In 1991 the new international order is threatened by one man, Saddam Hussain, who has deliberately broken the international rules by aggressing one of his Arab neighbours –Kuwait. A far-reaching decision is then taken : to declare war on Iraq. More than 10 years later, the situation in the Gulf region remains unsolved.
This observation raises a question : What was the use of a war in 1991 if the international order is still in jeopardy 10 years later Was the Gulf War a "just war" Then the concept of "just war" reappears suddenly. But the notion is far from being a new one. It pervades the western tradition on war from Saint Augustine to Grotius and later on the international law. This "doctrine" provides us with two useful elements : One the one hand, the concept of jus as bellum addresses the question of the justification of force ; On the other hand, the concept of jus in bellum concerns the restraints and limits on how force may be use. Thus are expressed the criteria to define whether or not a war is "just". We can justify the use of force thanks to the concepts of "just cause", last resort, right authority, and proportionality. First, what is a "just cause" In the tradition, for a just cause to exist, the purpose of the war must be done to redress in some way a wrong done by the enemy2.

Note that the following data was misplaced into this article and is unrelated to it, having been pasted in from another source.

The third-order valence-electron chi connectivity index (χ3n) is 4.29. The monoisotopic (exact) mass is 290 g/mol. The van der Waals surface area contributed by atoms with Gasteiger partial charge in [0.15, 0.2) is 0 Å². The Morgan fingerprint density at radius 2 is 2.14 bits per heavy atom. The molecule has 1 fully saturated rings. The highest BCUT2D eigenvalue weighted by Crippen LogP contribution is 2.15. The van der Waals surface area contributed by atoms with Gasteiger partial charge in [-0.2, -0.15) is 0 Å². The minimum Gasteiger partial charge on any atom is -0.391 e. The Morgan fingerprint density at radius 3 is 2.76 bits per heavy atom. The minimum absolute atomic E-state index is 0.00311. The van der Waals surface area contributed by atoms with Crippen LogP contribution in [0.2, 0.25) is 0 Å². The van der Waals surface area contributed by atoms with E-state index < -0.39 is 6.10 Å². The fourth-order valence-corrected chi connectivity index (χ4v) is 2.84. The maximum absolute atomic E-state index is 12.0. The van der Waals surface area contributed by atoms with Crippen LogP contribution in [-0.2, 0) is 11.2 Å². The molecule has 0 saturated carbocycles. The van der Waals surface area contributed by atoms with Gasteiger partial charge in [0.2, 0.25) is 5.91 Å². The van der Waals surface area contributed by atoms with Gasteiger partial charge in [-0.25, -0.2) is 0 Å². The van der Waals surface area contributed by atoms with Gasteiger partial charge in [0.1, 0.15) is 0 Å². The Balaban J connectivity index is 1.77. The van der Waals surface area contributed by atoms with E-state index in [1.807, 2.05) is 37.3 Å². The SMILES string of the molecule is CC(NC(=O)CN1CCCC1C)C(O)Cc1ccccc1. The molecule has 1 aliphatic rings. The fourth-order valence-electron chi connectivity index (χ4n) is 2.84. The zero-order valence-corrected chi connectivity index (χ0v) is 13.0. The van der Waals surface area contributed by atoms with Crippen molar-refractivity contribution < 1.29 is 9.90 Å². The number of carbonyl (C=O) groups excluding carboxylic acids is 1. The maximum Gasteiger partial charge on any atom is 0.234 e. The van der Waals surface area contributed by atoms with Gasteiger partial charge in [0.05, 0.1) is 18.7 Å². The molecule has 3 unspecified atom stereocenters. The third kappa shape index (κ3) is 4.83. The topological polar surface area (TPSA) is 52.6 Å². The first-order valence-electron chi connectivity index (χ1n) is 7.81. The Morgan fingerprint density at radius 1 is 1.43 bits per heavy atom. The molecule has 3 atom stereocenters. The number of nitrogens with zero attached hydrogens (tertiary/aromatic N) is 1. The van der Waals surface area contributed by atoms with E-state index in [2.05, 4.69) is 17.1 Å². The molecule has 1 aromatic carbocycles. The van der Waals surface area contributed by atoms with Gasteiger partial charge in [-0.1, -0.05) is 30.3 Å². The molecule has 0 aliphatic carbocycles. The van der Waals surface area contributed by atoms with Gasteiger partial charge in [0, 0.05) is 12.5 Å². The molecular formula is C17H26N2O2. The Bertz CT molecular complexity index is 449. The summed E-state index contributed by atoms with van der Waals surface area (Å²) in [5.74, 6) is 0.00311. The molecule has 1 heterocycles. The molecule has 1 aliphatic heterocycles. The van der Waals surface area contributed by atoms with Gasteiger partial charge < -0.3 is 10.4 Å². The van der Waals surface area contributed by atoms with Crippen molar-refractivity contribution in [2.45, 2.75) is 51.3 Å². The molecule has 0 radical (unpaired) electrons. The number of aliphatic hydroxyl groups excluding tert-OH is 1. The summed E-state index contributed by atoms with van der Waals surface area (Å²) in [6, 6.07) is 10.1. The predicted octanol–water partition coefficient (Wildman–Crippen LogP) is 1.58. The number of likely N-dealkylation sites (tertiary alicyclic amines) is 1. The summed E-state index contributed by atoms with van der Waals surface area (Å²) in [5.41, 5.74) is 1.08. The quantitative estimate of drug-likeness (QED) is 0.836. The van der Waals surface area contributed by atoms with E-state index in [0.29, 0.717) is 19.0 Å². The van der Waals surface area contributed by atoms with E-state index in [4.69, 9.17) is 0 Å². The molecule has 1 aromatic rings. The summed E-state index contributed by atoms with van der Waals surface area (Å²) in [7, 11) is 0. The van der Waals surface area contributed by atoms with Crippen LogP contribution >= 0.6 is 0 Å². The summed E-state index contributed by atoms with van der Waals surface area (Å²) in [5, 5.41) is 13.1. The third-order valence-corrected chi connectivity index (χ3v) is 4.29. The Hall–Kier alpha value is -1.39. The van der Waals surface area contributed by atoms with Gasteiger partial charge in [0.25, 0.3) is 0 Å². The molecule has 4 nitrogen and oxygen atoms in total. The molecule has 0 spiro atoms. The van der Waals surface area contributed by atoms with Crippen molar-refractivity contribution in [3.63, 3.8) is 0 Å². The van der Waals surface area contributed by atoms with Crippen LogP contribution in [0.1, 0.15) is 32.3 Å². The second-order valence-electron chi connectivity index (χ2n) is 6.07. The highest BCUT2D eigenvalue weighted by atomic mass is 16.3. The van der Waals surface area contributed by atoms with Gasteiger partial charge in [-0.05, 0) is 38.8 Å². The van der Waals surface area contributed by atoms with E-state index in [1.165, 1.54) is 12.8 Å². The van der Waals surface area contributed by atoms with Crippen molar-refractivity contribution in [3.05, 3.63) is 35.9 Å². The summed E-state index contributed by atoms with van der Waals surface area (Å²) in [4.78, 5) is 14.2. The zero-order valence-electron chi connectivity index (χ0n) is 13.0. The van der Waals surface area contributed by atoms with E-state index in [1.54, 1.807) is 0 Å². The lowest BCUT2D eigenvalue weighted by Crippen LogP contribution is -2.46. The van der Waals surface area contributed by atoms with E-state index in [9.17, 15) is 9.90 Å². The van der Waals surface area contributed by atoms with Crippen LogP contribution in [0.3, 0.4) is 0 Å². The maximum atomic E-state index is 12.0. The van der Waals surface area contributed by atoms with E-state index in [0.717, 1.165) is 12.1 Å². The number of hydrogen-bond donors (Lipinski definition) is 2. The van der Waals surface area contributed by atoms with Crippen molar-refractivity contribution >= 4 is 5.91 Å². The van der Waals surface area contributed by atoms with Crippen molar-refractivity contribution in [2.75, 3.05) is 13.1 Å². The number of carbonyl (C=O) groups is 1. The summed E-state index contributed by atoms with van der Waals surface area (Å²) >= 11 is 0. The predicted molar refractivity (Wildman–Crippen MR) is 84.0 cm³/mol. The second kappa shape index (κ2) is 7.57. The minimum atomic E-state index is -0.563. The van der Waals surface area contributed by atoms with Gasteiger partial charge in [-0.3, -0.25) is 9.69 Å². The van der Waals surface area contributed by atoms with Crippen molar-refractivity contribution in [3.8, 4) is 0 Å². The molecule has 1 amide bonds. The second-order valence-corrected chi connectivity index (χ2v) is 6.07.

More specifically in the XXe century, the International Law has gradually reduced the acceptable justification of war to one – Defence, which implies the notion of "second use of force" and that of aggression. But how is aggression recognised Article 1 : Aggression is the use of armed force by a State against the sovereignty, territorial integrity or political independence of another State. Article 5 : No consideration of whatever nature, whether political, economic, military or otherwise, may serve as a justification for In the case of the Gulf War, the Iraqi..